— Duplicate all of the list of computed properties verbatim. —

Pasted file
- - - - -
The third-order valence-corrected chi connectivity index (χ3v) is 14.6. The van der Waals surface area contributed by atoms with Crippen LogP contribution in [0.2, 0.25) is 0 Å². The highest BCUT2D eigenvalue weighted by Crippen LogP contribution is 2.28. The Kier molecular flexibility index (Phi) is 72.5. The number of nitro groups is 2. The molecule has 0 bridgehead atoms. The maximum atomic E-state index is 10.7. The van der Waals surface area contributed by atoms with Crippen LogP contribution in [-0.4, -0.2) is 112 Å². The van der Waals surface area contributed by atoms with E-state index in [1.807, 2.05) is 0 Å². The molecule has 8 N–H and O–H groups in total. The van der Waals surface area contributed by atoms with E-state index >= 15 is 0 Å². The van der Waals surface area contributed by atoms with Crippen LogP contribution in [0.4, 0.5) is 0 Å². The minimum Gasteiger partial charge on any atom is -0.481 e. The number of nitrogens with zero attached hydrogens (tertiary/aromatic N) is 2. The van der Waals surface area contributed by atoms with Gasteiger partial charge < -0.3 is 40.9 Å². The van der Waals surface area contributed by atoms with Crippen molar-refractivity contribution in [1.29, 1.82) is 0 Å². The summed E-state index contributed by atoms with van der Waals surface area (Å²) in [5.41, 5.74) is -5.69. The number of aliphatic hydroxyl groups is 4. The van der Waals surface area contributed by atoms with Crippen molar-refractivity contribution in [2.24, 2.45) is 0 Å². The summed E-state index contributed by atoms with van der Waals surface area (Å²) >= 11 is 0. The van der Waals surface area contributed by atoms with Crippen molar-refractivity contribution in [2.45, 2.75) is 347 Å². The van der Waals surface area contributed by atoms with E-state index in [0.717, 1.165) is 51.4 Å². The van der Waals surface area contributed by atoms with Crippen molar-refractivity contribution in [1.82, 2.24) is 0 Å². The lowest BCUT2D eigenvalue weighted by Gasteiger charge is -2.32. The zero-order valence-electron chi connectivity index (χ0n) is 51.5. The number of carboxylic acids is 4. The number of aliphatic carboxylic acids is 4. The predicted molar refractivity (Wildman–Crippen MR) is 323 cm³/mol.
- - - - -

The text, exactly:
The third-order valence-corrected chi connectivity index (χ3v) is 14.6. The van der Waals surface area contributed by atoms with Crippen LogP contribution in [0.2, 0.25) is 0 Å². The highest BCUT2D eigenvalue weighted by Crippen LogP contribution is 2.28. The Kier molecular flexibility index (Phi) is 72.5. The number of nitro groups is 2. The molecule has 0 bridgehead atoms. The maximum atomic E-state index is 10.7. The van der Waals surface area contributed by atoms with Crippen LogP contribution in [-0.4, -0.2) is 112 Å². The van der Waals surface area contributed by atoms with E-state index in [1.807, 2.05) is 0 Å². The molecule has 8 N–H and O–H groups in total. The van der Waals surface area contributed by atoms with E-state index >= 15 is 0 Å². The van der Waals surface area contributed by atoms with Crippen LogP contribution in [0.4, 0.5) is 0 Å². The minimum Gasteiger partial charge on any atom is -0.481 e. The number of nitrogens with zero attached hydrogens (tertiary/aromatic N) is 2. The van der Waals surface area contributed by atoms with Gasteiger partial charge < -0.3 is 40.9 Å². The van der Waals surface area contributed by atoms with Crippen molar-refractivity contribution in [1.29, 1.82) is 0 Å². The summed E-state index contributed by atoms with van der Waals surface area (Å²) in [5.41, 5.74) is -5.69. The number of aliphatic hydroxyl groups is 4. The van der Waals surface area contributed by atoms with Crippen molar-refractivity contribution in [2.24, 2.45) is 0 Å². The summed E-state index contributed by atoms with van der Waals surface area (Å²) >= 11 is 0. The van der Waals surface area contributed by atoms with Crippen molar-refractivity contribution in [2.45, 2.75) is 347 Å². The van der Waals surface area contributed by atoms with E-state index in [0.717, 1.165) is 51.4 Å². The van der Waals surface area contributed by atoms with Crippen molar-refractivity contribution in [1.82, 2.24) is 0 Å². The lowest BCUT2D eigenvalue weighted by Gasteiger charge is -2.32. The zero-order valence-electron chi connectivity index (χ0n) is 51.5. The number of carboxylic acids is 4. The number of aliphatic carboxylic acids is 4. The predicted molar refractivity (Wildman–Crippen MR) is 323 cm³/mol.